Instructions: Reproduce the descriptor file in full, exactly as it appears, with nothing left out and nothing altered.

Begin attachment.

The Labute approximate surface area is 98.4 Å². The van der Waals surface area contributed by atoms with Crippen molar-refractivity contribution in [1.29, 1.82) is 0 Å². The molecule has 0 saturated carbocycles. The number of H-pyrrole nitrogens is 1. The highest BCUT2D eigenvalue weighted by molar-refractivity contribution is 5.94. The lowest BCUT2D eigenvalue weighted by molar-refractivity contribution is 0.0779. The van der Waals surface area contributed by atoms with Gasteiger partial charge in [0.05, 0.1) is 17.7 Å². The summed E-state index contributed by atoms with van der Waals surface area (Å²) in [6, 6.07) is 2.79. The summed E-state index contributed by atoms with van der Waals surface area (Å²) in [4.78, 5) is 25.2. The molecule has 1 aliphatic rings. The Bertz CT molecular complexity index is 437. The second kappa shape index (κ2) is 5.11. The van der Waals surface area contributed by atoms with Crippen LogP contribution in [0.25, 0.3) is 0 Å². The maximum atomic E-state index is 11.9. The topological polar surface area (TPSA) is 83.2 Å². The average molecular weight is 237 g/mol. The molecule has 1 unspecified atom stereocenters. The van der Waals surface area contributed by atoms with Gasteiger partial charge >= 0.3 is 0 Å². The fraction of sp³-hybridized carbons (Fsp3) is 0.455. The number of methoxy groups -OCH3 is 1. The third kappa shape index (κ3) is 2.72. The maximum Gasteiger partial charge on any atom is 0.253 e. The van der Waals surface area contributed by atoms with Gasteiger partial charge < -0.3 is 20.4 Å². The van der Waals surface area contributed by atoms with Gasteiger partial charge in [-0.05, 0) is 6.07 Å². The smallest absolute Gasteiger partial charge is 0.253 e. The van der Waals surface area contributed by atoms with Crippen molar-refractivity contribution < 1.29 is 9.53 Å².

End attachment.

The Labute approximate surface area is 98.4 Å². The van der Waals surface area contributed by atoms with Crippen molar-refractivity contribution in [1.29, 1.82) is 0 Å². The molecule has 0 saturated carbocycles. The number of H-pyrrole nitrogens is 1. The highest BCUT2D eigenvalue weighted by molar-refractivity contribution is 5.94. The lowest BCUT2D eigenvalue weighted by molar-refractivity contribution is 0.0779. The van der Waals surface area contributed by atoms with Gasteiger partial charge in [0.05, 0.1) is 17.7 Å². The summed E-state index contributed by atoms with van der Waals surface area (Å²) in [6, 6.07) is 2.79. The summed E-state index contributed by atoms with van der Waals surface area (Å²) in [4.78, 5) is 25.2. The molecule has 1 aliphatic rings. The Bertz CT molecular complexity index is 437. The second kappa shape index (κ2) is 5.11. The van der Waals surface area contributed by atoms with Crippen LogP contribution in [0.25, 0.3) is 0 Å². The maximum atomic E-state index is 11.9. The topological polar surface area (TPSA) is 83.2 Å². The average molecular weight is 237 g/mol. The molecule has 1 unspecified atom stereocenters. The van der Waals surface area contributed by atoms with Gasteiger partial charge >= 0.3 is 0 Å². The fraction of sp³-hybridized carbons (Fsp3) is 0.455. The number of methoxy groups -OCH3 is 1. The third kappa shape index (κ3) is 2.72. The maximum Gasteiger partial charge on any atom is 0.253 e. The van der Waals surface area contributed by atoms with Gasteiger partial charge < -0.3 is 20.4 Å². The van der Waals surface area contributed by atoms with Gasteiger partial charge in [-0.05, 0) is 6.07 Å². The smallest absolute Gasteiger partial charge is 0.253 e. The van der Waals surface area contributed by atoms with Crippen molar-refractivity contribution < 1.29 is 9.53 Å².